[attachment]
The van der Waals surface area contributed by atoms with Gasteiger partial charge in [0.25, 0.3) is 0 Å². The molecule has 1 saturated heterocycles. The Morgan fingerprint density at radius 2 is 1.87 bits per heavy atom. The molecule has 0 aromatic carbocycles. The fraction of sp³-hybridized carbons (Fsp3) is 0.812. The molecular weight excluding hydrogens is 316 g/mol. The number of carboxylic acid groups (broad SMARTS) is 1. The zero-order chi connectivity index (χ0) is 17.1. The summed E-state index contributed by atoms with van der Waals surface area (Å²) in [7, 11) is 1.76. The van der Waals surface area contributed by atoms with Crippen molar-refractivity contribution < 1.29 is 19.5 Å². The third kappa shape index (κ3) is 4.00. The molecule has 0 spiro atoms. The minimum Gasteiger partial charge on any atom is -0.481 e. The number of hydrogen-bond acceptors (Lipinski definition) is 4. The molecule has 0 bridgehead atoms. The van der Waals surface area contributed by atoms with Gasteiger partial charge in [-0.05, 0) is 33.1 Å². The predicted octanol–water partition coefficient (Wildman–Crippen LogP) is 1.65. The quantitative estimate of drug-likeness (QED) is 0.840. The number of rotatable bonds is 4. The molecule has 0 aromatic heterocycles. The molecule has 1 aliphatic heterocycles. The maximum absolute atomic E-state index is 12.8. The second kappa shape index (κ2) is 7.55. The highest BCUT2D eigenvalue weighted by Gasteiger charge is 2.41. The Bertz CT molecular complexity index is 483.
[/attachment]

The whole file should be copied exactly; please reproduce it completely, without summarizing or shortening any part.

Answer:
The van der Waals surface area contributed by atoms with Gasteiger partial charge in [0.25, 0.3) is 0 Å². The molecule has 1 saturated heterocycles. The Morgan fingerprint density at radius 2 is 1.87 bits per heavy atom. The molecule has 0 aromatic carbocycles. The fraction of sp³-hybridized carbons (Fsp3) is 0.812. The molecular weight excluding hydrogens is 316 g/mol. The number of carboxylic acid groups (broad SMARTS) is 1. The zero-order chi connectivity index (χ0) is 17.1. The summed E-state index contributed by atoms with van der Waals surface area (Å²) in [7, 11) is 1.76. The van der Waals surface area contributed by atoms with Crippen molar-refractivity contribution < 1.29 is 19.5 Å². The third kappa shape index (κ3) is 4.00. The molecule has 0 spiro atoms. The minimum Gasteiger partial charge on any atom is -0.481 e. The number of hydrogen-bond acceptors (Lipinski definition) is 4. The molecule has 0 bridgehead atoms. The van der Waals surface area contributed by atoms with Gasteiger partial charge in [-0.05, 0) is 33.1 Å². The predicted octanol–water partition coefficient (Wildman–Crippen LogP) is 1.65. The quantitative estimate of drug-likeness (QED) is 0.840. The number of rotatable bonds is 4. The molecule has 0 aromatic heterocycles. The molecule has 1 aliphatic heterocycles. The maximum absolute atomic E-state index is 12.8. The second kappa shape index (κ2) is 7.55. The highest BCUT2D eigenvalue weighted by Gasteiger charge is 2.41. The Bertz CT molecular complexity index is 483.